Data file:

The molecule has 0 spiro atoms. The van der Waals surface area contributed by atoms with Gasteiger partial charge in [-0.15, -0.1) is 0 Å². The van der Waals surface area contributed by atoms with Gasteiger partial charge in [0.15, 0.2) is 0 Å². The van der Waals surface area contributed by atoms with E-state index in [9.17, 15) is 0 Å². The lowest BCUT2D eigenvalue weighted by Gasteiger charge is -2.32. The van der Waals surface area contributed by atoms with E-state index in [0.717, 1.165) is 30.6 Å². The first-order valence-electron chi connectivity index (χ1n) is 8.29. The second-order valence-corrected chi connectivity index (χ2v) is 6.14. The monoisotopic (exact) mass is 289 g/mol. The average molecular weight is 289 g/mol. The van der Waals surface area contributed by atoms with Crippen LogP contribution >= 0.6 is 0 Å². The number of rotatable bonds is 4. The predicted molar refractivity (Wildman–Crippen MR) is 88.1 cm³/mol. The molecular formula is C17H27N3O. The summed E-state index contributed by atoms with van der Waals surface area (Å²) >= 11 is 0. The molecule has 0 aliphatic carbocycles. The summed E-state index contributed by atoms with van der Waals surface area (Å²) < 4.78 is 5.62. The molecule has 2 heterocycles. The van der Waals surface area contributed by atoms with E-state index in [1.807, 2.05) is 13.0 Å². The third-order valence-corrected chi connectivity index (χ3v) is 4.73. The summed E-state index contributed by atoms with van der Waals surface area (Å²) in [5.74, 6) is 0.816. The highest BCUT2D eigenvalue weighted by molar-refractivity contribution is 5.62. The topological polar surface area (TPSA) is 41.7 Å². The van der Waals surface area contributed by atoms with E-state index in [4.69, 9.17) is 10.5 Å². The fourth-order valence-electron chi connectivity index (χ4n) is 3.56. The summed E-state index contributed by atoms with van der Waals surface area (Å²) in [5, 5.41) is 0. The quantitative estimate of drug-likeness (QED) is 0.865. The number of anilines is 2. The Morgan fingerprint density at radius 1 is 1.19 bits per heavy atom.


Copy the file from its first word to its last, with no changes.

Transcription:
The molecule has 0 spiro atoms. The van der Waals surface area contributed by atoms with Gasteiger partial charge in [-0.15, -0.1) is 0 Å². The van der Waals surface area contributed by atoms with Gasteiger partial charge in [0.15, 0.2) is 0 Å². The van der Waals surface area contributed by atoms with E-state index in [9.17, 15) is 0 Å². The lowest BCUT2D eigenvalue weighted by Gasteiger charge is -2.32. The van der Waals surface area contributed by atoms with E-state index in [0.717, 1.165) is 30.6 Å². The first-order valence-electron chi connectivity index (χ1n) is 8.29. The second-order valence-corrected chi connectivity index (χ2v) is 6.14. The monoisotopic (exact) mass is 289 g/mol. The average molecular weight is 289 g/mol. The van der Waals surface area contributed by atoms with Crippen LogP contribution >= 0.6 is 0 Å². The number of rotatable bonds is 4. The predicted molar refractivity (Wildman–Crippen MR) is 88.1 cm³/mol. The molecular formula is C17H27N3O. The summed E-state index contributed by atoms with van der Waals surface area (Å²) >= 11 is 0. The molecule has 0 aliphatic carbocycles. The summed E-state index contributed by atoms with van der Waals surface area (Å²) < 4.78 is 5.62. The molecule has 2 heterocycles. The van der Waals surface area contributed by atoms with E-state index in [1.807, 2.05) is 13.0 Å². The third-order valence-corrected chi connectivity index (χ3v) is 4.73. The summed E-state index contributed by atoms with van der Waals surface area (Å²) in [5.74, 6) is 0.816. The highest BCUT2D eigenvalue weighted by molar-refractivity contribution is 5.62. The topological polar surface area (TPSA) is 41.7 Å². The van der Waals surface area contributed by atoms with E-state index in [4.69, 9.17) is 10.5 Å². The fourth-order valence-electron chi connectivity index (χ4n) is 3.56. The summed E-state index contributed by atoms with van der Waals surface area (Å²) in [5, 5.41) is 0. The quantitative estimate of drug-likeness (QED) is 0.865. The number of anilines is 2. The Morgan fingerprint density at radius 1 is 1.19 bits per heavy atom.